But history is written by the victors. Today, monuments stand throughout the former Soviet republics, including Ukraine, to the Great Patriotic War and victimization of the Soviets at the hands of the Nazis. Purposely written out of history in Russia, and to a great extent, out of the collective memory, are the horrors perpetrated by Stalin and the USSR’s role in starting World War II and the enabling to a large extent of Hitler’s European domination. (Many historian’s question whether Hitler would have been able to conquer Europe without Stalin’s cooperation.)
Today we see the results of this “forgetting”. Ethnic Russian’s from eastern Ukraine call Ukrainian’s from the western part of the country, “Nazis”. I wonder if they are aware of their own history? Or has it been conveniently forgotten for them?
The Tartars of the Crimea have not forgotten despite Stalin’s vicious efforts (and subsequent rulers of the USSR). This remembering has come at great cost to the Tartars and it may continue to cost them.
The Tartars wish to remember. Many Ukrainians wish to remember. The Poles of Kresy (a region in Poland annexed to the USSR/Ukraine in 1945, that had a prewar population of 5.2 million, but a postwar population of 1.8 million after the ethnic cleansing by the Nazi Germany, USSR and Ukrainian nationalists) wish to remember. These are groups who’s humanity and dignity have been stripped from them by forced and convenient forgetting.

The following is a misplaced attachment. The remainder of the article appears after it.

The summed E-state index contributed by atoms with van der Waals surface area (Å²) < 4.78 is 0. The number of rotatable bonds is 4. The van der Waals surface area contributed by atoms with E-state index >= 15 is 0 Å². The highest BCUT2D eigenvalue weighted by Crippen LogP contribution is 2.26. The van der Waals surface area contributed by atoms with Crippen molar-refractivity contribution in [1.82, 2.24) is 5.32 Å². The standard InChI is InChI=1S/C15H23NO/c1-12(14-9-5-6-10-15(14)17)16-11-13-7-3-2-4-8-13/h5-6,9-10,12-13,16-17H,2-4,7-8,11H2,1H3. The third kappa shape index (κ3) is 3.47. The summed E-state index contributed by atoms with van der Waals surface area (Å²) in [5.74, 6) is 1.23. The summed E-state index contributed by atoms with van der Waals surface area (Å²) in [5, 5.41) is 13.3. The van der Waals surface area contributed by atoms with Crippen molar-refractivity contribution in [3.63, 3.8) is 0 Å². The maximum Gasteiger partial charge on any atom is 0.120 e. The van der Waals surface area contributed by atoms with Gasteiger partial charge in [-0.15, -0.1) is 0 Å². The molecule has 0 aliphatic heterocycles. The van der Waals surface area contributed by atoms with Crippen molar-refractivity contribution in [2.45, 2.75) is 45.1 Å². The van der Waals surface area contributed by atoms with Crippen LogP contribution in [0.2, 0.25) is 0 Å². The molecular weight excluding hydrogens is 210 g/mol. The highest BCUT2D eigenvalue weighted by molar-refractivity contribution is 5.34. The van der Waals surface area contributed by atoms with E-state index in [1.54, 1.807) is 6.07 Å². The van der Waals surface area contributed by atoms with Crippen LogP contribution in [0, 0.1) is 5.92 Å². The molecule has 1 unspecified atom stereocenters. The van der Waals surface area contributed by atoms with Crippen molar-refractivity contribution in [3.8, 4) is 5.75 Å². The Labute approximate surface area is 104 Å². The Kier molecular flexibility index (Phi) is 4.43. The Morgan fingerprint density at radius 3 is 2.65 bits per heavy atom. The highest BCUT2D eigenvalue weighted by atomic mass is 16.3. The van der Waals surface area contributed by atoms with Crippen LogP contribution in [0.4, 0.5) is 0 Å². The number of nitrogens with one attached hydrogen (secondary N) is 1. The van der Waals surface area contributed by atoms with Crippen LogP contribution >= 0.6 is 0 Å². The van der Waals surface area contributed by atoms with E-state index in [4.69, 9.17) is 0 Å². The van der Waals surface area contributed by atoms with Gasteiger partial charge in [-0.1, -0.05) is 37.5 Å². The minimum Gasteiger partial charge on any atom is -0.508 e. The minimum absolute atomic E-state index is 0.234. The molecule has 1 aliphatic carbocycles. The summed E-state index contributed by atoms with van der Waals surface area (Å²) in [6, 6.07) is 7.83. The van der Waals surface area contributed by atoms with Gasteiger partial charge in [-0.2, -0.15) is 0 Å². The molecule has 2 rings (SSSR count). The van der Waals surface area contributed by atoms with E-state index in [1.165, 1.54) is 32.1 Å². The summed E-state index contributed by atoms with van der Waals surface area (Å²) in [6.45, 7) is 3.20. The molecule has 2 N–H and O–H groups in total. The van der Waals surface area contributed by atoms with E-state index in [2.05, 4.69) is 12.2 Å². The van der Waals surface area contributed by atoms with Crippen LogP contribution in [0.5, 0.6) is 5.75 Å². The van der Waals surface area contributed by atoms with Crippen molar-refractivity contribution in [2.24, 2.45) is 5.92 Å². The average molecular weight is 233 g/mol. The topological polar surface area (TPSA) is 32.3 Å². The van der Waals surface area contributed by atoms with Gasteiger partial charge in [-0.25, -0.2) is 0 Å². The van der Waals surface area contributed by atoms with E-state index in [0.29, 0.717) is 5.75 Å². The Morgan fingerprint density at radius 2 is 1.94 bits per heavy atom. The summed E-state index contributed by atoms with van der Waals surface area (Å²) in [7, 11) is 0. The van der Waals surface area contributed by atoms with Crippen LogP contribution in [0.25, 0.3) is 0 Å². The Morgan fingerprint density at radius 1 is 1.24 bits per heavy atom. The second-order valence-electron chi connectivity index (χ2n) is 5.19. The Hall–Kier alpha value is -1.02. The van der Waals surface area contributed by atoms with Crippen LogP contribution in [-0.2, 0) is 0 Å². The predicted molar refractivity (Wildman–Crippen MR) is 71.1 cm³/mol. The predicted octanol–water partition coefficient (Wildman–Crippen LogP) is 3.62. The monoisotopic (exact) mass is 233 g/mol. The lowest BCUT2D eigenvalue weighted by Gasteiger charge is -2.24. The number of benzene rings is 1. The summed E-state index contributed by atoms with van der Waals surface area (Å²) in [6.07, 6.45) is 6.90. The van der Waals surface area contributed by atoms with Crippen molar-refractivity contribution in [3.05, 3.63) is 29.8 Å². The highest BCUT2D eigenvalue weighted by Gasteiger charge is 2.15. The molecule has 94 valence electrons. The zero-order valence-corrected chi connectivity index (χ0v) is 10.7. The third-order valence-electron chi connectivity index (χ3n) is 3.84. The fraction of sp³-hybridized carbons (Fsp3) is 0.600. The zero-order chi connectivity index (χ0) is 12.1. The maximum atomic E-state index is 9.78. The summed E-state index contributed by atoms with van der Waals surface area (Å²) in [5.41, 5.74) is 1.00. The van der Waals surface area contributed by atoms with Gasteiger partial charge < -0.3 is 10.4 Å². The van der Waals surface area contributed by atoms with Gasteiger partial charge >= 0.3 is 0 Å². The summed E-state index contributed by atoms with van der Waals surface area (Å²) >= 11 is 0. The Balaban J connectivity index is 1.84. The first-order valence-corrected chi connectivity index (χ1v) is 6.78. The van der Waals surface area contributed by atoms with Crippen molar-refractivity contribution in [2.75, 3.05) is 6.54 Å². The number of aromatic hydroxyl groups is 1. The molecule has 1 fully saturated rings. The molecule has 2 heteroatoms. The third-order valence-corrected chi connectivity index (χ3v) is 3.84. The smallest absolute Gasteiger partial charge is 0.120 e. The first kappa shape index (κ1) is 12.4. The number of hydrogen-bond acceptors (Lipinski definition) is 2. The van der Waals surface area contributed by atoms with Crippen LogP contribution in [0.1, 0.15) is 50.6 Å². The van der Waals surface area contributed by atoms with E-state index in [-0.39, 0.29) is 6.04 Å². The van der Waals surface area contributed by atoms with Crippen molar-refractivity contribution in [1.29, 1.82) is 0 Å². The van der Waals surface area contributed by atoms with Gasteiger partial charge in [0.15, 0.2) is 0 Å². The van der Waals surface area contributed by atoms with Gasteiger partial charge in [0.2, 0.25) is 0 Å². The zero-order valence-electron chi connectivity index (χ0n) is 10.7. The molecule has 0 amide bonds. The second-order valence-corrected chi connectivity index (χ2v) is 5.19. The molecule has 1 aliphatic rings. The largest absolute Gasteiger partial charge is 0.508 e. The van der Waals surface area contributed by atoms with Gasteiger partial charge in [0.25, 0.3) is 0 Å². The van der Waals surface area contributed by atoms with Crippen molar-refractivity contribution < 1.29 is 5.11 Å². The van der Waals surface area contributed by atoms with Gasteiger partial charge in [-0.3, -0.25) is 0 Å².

Look at the role of remembering in South Africa and Rwanda in healing and preventing further human right’s abuses (sound familiar?) through the role the reconciliation processes.
I hear many in the EU cite the “public interest” test set forth in the ECJ ruling. But ruling political parties change- look at no further than the most recent EU elections in which right wing conservatives, nationalists, anti-immigrant and anti-EU parties made large gains. What is in the public interest one day may be viewed very differently by the new ruling party the next day. Remembering is an important part of majority rule with minority rights.
There may be an even greater risk in countries that are developing EU-like privacy laws in adopting a right to be forgotten. Their civic institutions may not yet be as strong as those in the EU (or as strong as I hope they are in the EU) possibly leading to easier abuse of the right to be forgotten.
Some may argue that the concern I state here is to divorced from data protection and the processing of personal information. I hope my examples of Ukraine, Poland, Rwanda, and South Africa, and the experiences of the Tartars persuade you that proceeding with caution is advised. I will agree partially with this critique, however, because I am not just talking about data protection, but about human rights in general. The right to remember is a human right. Let’s not forget that. Otherwise, we do a disservice to the millions of Europeans who died in two world wars.